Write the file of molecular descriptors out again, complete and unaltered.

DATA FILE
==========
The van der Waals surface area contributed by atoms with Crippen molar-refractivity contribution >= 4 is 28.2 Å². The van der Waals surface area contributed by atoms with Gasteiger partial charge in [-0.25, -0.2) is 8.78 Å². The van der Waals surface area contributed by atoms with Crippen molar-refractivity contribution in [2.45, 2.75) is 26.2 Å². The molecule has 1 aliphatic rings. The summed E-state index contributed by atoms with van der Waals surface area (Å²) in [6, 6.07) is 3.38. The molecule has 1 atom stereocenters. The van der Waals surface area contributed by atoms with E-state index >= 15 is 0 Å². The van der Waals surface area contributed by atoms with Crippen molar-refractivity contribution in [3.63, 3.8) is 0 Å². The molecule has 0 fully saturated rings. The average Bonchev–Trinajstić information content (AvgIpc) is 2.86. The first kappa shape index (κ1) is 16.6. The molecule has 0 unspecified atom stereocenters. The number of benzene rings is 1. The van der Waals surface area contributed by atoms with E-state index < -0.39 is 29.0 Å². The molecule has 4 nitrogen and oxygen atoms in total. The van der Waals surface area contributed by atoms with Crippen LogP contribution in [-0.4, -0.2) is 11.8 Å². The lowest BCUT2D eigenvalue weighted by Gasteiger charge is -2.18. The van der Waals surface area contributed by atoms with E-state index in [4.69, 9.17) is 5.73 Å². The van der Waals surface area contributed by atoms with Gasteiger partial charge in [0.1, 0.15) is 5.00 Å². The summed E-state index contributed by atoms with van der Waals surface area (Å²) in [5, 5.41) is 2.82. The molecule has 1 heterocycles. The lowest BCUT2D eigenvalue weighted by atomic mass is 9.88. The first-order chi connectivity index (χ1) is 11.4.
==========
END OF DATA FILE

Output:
The van der Waals surface area contributed by atoms with Crippen molar-refractivity contribution >= 4 is 28.2 Å². The van der Waals surface area contributed by atoms with Gasteiger partial charge in [-0.25, -0.2) is 8.78 Å². The van der Waals surface area contributed by atoms with Crippen molar-refractivity contribution in [2.45, 2.75) is 26.2 Å². The molecule has 1 aliphatic rings. The summed E-state index contributed by atoms with van der Waals surface area (Å²) in [6, 6.07) is 3.38. The molecule has 1 atom stereocenters. The van der Waals surface area contributed by atoms with E-state index >= 15 is 0 Å². The van der Waals surface area contributed by atoms with Crippen molar-refractivity contribution in [3.63, 3.8) is 0 Å². The molecule has 0 fully saturated rings. The average Bonchev–Trinajstić information content (AvgIpc) is 2.86. The first kappa shape index (κ1) is 16.6. The molecule has 0 unspecified atom stereocenters. The number of benzene rings is 1. The van der Waals surface area contributed by atoms with E-state index < -0.39 is 29.0 Å². The molecule has 4 nitrogen and oxygen atoms in total. The van der Waals surface area contributed by atoms with Crippen LogP contribution in [-0.4, -0.2) is 11.8 Å². The lowest BCUT2D eigenvalue weighted by Gasteiger charge is -2.18. The van der Waals surface area contributed by atoms with E-state index in [4.69, 9.17) is 5.73 Å². The van der Waals surface area contributed by atoms with Gasteiger partial charge in [0.1, 0.15) is 5.00 Å². The summed E-state index contributed by atoms with van der Waals surface area (Å²) in [5, 5.41) is 2.82. The molecule has 1 heterocycles. The lowest BCUT2D eigenvalue weighted by atomic mass is 9.88. The first-order chi connectivity index (χ1) is 11.4.